Duet for Cannibals (1969)

Duet for Cannibals (1969)

“About her, I know even less. I don’t understand what is between them.”

A young man (Gosta Ekman) takes a job helping to organize the papers of a renowned philosopher (Lars Ekborg), and soon finds himself inextricably embroiled in Ekborg’s troubled marriage to a seemingly insane wife (Adriana Asti); when Ekman’s frustrated girlfriend (Agneta Ekmanner) appears at their house, relations get even more surreal and complicated.

Genres, Themes, Actors, and Directors:

  • Marital Problems
  • Scandinavian Films

It’s no surprise that noted philosopher/essayist Susan Sontag’s directorial cinematic debut — a Bergmanesque psychological drama housed within a Bunuel-ian/Godard-ian surrealist framework — has nothing to do with actual flesh-eating cannibals; what’s disappointing, however, is how ultimately derivative and pointless her experimental vision is. While we’re kept intentionally in the dark about various characters’ motivations, it’s immediately clear that Ekborg and his wife are manipulative narcissists desperate to ensnare gullible subjects in their troubled marital web; the real question (for those involved enough to care) is why Ekman and Ekmanner allow themselves to become part of such a farcically dysfunctional drama. When trying to read a bit more about Sontag’s possible intentions with the film, I stumbled across the following quote in an analytical essay, in which Duet… is described as “a film that punishes you vindictively for threatening its existence by trying to interpret it away” — in other words, viewers should be forewarned that any director who previously published a collection of essays entitled Against Interpretation (1966) is not likely to create a movie that allows for easy or straightforward analysis. Ultimately, this one is exclusively for diehard Sontag fans; all others should be forewarned.

Redeeming Qualities and Moments:

  • Occasional moments of head-scratching surrealism

Must See?
No; this one will only appeal to certain constituents, and isn’t worth seeking out by all-purpose film fanatics. Listed as a film with Historical Importance in the back of Peary’s book, though I’m not sure why.


One thought on “Duet for Cannibals (1969)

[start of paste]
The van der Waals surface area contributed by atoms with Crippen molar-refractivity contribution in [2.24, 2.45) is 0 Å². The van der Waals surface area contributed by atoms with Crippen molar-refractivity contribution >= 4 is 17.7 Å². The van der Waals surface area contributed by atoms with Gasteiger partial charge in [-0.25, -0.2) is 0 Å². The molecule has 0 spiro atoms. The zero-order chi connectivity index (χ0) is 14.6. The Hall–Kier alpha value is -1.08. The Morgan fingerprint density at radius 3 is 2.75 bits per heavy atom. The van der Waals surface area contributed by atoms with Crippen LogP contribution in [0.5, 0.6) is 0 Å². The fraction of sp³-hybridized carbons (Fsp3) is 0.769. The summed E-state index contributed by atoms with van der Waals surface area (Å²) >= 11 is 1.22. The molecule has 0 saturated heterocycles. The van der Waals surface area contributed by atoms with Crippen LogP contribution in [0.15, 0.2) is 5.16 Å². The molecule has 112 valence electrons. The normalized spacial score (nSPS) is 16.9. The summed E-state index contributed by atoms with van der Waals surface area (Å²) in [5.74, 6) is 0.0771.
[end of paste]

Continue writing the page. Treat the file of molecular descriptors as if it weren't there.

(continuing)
1. First viewing. A once-must, as an enjoyable cult item.

    Yet another Peary title which almost defies discovery; I’ve only now been able to happen upon it for the first time since it’s currently available on YouTube (though, it being YouTube, who ever knows for how long?).

    The person who posted the film at YouTube attached the NY Times review, which followed the film’s premiere in 1969 at the NY Film Festival. What’s particularly amusing about the review is that it takes the film ABSOLUTELY SERIOUSLY (!), as if its intent is to be genuine cinema.

    It isn’t. It can’t possibly be. In too many instances, the film is simply too funny to be interpreted as…um…art.

    With its similarly claustrophobic setting and its focus on two heterosexual couples, it doesn’t take much to recognize the wonderfully titled ‘DFC’ as a parody of ‘Who’s Afraid of Virginia Woolf?’ (released as a film three years earlier). It’s like watching Albee’s work rewritten and directed by Ingmar Bergman, with a slight dash of soft porn director Joe Sarno thrown in. The main difference here is that the Nick and Honey characters of ‘VW’ are seen less as mere punching bags; instead, they each become sexually involved with the main couple. (Sontag was bisexual. The sex in the film is not explicit and though there’s a hint of lesbianism, male homosexuality is absent.)

    ‘DFC’ is basically ridiculous. A look at Sontag’s Wikipedia bio reveals the following quote: “…it’s never been my prime mission to give comfort, unless somebody’s in drastic need. I’d rather give pleasure, or shake things up.” That’s what Sontag appears to be doing with this film – pleasurably shaking things up. The film is something of a slight fever dream which, though mostly played as realism, regularly delves into the absurd. For example, at one point, rather than confront each other verbally, the two male leads take turns ‘talking’ to each other by writing on a blackboard (!); and much of the dialogue hangs on the edge of hilarity (the strangely sexy Ekman to his wife: “Now listen! I’m going to do one of three things: I’ll beat the hell out of you, walk out with you or leave here alone. You can choose. …Which is it to be?”) – and let’s not overlook the scene in which Asti challenges Ekman to watch her making love to her husband in a car…while she simultaneously completely covers the front windshield with what appears to be shaving cream. …There are other scenes of unexpected ‘delight’ as well.

    Sontag is not working with amateurs here – the four leads have fairly accomplished resumes (oddly, Ekborg died the year of the film’s release, at age 43), so the whole thing is played with earnest conviction and it’s not boring in the least. It will be appreciated most by those who take it as the lark that it is. It’s certainly not the best of cult films – but considering this film is the work of the writer who gave us ‘Notes on Camp’, it’s not to be ignored.

    Note: FFs unfamiliar with Sontag can also see her in a charming cameo appearance in Woody Allen’s ‘Zelig’.

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